Comic Rating: Three hidden easter-egg jokes in the alt-text.

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Review: Furthia High

by on Jun.29, 2009, under Review

Some people may have noticed that in the comics I’ve drawn, I tend to include anthropomorphic animal characters. Or werewolves. Or puppies. A cursory glance at my deviantART page will reveal even more cartoon critters. This would lead some to believe that my comic bookmarks are full of furry webcomics. And they would be wrong. Why, you ask? Because with few exceptions, furry webcomics are more about the furry than the webcomic. Just because your character has a muzzle is no excuse to skimp on writing a compelling story or a good joke.

Let me present Furthia High, by QuetzaDrake, as symptomatic of some of the problems with furry webcomics. The first thing you’ll notice is the title, which like many furry works, has “fur” jammed awkwardly into it. Fur some reason, everyfur who does a furry publication has this compulsive furge to furget common spelling and infurt “fur” into every word possible. As you can see, this tends to get on my furves. . . . nerves.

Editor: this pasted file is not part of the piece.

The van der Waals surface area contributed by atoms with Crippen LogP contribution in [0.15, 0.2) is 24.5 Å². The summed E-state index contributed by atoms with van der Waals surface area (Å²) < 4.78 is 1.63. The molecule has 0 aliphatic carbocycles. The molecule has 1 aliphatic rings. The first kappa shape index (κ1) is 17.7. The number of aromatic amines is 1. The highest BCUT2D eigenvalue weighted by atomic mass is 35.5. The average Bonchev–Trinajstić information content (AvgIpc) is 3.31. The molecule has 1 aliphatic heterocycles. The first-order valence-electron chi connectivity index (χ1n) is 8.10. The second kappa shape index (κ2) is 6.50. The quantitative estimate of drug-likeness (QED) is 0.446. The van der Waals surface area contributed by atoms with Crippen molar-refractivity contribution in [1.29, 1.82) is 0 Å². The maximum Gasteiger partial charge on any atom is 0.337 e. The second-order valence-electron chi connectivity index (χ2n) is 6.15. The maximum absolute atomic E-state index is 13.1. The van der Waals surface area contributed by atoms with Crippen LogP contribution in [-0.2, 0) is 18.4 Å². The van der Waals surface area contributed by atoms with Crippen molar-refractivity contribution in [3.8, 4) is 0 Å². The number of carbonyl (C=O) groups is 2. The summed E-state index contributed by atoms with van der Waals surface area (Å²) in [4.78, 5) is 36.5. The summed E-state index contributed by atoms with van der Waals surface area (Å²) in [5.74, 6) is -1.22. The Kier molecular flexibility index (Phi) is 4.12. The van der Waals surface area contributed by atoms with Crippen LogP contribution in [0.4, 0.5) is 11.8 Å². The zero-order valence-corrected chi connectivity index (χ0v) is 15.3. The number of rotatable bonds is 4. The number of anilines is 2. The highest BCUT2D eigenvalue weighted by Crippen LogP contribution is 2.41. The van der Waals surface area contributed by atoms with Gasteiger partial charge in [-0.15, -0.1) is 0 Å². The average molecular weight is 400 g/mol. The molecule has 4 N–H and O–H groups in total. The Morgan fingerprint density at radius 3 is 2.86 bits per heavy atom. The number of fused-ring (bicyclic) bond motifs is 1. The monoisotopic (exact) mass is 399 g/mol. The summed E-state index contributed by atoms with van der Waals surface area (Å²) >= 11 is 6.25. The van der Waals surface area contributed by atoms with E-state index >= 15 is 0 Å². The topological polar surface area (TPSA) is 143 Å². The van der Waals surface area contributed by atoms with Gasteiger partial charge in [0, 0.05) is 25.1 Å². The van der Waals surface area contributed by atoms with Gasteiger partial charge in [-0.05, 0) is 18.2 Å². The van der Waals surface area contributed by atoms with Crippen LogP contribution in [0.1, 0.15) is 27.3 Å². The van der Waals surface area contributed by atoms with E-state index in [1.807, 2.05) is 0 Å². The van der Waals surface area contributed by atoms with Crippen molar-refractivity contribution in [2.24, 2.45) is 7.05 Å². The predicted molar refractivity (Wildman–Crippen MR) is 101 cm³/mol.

The title gets even more awkward when the plot is revealed: Kale Williams, The Last Human on Earth, is attending his first year of public high school in the furry world in which he lives. This means that the title of the comic is reduced to meaning something like “Humanopolis Academy.” As a veteran punner and armchair linguist, I am officially unimpressed.

The first ad I saw for the comic has (I hope) been lost to the ether, but it seemed to imply that the comic triggered homosexual make-out sessions and is read by a decent number of businessmen and fathers. Make of this what you will. In spite of this, my better judgment took a holiday, and I figured, “Hey, let’s give this a chance.”